In early 1943, Aza and her friends started to learn more about what was happening in Nazi occupied Europe. First, they heard inspiring news about Jewish resistance against the Nazis. They heard that in Warsaw, the Polish city where Dr. Korczak lived, there had been an uprising. For Aza and the others, the Warsaw Ghetto Uprising became a symbol of Jewish heroism. Though they were few in number, starving, untrained and barely equipped for battle, the Jews in Warsaw were able to fight back against the Nazis.
In February 1943, Aza and her friends on the kibbutz got their first glimpse of the real devastation of the war. A group of children had arrived at the kibbutz from Europe. They had escaped through the Soviet Union, and then through Tehran, in Iran. Many of the children had experienced terrible suffering in the ghettos and camps, had lost their families, and now found themselves many miles away from their homes, in a strange land. Aza and the other children on the kibbutz tried to be kind, but it was difficult to understand all that these immigrant children had endured. The children did not speak much about their experiences.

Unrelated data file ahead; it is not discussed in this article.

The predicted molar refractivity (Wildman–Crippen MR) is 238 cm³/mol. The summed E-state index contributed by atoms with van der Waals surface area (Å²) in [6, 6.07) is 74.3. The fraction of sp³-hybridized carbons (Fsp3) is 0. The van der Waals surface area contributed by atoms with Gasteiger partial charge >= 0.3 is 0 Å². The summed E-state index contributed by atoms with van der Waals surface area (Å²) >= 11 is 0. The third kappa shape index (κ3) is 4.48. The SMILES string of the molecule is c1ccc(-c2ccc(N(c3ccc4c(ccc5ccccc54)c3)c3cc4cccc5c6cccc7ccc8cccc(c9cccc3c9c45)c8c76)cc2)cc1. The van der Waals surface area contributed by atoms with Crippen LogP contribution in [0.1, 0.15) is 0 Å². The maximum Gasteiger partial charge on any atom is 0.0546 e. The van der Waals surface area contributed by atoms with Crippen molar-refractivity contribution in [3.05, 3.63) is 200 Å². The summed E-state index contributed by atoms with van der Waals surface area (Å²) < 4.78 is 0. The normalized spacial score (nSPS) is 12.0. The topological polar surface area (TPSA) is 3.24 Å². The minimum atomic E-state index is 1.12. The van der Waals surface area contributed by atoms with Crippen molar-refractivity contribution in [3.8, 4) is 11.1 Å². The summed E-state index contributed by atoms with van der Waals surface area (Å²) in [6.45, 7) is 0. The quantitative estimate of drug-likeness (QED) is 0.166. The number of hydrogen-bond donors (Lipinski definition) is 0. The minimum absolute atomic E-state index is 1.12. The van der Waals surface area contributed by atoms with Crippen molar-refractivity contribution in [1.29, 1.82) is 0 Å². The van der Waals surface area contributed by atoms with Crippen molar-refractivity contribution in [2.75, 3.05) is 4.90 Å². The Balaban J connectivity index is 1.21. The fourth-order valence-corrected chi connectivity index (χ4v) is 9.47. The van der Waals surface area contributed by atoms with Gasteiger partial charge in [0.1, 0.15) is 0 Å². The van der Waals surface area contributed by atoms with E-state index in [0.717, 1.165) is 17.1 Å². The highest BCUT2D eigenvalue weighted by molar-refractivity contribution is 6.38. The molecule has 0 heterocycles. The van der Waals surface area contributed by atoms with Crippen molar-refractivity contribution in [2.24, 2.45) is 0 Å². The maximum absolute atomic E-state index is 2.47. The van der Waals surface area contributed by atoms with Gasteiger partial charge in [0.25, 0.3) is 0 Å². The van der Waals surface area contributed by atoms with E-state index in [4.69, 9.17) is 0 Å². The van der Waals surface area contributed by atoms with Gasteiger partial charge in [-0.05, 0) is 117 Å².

TESTIMONY: “TEHRAN CHILDREN”
“Some of them were our age, and some were younger.”